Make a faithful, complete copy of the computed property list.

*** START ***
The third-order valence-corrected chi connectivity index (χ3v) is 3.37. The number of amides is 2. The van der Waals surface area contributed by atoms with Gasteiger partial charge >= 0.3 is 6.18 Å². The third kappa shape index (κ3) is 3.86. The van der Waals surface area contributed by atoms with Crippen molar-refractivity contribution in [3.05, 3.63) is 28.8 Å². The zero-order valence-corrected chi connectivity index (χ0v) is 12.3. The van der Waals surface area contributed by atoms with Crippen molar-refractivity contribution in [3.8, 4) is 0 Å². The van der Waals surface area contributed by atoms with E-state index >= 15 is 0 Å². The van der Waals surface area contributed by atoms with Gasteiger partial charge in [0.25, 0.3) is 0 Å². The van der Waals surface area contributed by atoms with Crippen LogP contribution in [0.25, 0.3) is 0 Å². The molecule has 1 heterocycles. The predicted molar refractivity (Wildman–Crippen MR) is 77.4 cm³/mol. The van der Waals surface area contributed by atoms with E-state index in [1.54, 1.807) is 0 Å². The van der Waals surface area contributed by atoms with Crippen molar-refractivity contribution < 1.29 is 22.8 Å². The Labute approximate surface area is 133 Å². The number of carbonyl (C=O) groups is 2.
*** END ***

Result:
The third-order valence-corrected chi connectivity index (χ3v) is 3.37. The number of amides is 2. The van der Waals surface area contributed by atoms with Gasteiger partial charge >= 0.3 is 6.18 Å². The third kappa shape index (κ3) is 3.86. The van der Waals surface area contributed by atoms with Crippen molar-refractivity contribution in [3.05, 3.63) is 28.8 Å². The zero-order valence-corrected chi connectivity index (χ0v) is 12.3. The van der Waals surface area contributed by atoms with Crippen molar-refractivity contribution in [3.8, 4) is 0 Å². The van der Waals surface area contributed by atoms with E-state index >= 15 is 0 Å². The van der Waals surface area contributed by atoms with Gasteiger partial charge in [0.25, 0.3) is 0 Å². The van der Waals surface area contributed by atoms with Crippen LogP contribution in [0.25, 0.3) is 0 Å². The molecule has 1 heterocycles. The predicted molar refractivity (Wildman–Crippen MR) is 77.4 cm³/mol. The van der Waals surface area contributed by atoms with E-state index in [1.54, 1.807) is 0 Å². The van der Waals surface area contributed by atoms with Crippen molar-refractivity contribution < 1.29 is 22.8 Å². The Labute approximate surface area is 133 Å². The number of carbonyl (C=O) groups is 2.